If you are pursuing business analysis on your career path to CIO, start with our free step-by-step career planning course. We’ll help you get from A to BA so you can get from BA to CIO.

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Comments

  1. I’m so glad to have found this blog.

    I’ve been in IT since the late 60s – yes, that long – and I started out with the title of Procedures Analyst, after completing a BA degree in Pol Sc. I worked in the systems department of a large financial organization. The basic requirement at that time was strong communication skills. I had an internship of about 6 weeks with a more senior analyst, then I was made the lead analyst on multiple projects at the same time. We did not go to college for business analysis – actually we were trained internally by Yourdon and Yourdon, for example, and we were also sent to external courses.
    When the organization changed the title Procedures Analyst to Business Analyst, I became a Business Systems Analyst, as the business analyst was now reserved for the internists. I’ve always worked within the Systems Department as a champion for the Business Managers. I gained valuable knowledge on how the company was positioning itself, how it complied technically with various regulatory bodies and how the applications supported its vision.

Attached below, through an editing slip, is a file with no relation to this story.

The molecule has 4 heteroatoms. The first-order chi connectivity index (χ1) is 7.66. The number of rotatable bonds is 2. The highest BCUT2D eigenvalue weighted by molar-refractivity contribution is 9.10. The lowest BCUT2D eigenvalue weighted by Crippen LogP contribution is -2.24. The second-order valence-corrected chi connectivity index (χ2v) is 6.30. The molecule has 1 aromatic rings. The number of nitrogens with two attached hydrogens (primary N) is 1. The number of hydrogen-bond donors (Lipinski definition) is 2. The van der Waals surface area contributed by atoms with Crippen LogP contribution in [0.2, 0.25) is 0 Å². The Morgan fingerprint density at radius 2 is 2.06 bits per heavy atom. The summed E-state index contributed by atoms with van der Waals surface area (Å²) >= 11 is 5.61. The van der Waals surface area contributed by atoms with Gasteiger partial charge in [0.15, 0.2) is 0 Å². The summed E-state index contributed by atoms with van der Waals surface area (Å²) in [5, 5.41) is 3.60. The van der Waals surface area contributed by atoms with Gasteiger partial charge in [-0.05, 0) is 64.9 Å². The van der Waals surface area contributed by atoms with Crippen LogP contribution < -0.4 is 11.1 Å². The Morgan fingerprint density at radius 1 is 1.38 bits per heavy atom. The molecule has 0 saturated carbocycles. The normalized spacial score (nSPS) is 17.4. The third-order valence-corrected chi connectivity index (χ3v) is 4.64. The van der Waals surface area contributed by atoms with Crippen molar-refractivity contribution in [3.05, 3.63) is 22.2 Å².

Even though I was not classified as being ‘technical’ I had the technical skills to participate in the system design of the projects to which I was assigned. The IT department has a ratio of one BSA to several technical system analysts with the BSA supporting at least three applications. Since the business unit understands why a product must be developed, and the BSA interprets this for the technical teamis, it is the BSA, not the TSA, who gains all the knowledge that will lead to a career path as Project Manager, Director, or VP. One of my coworkers went on to assume the position of senior VP – the first for a BSA.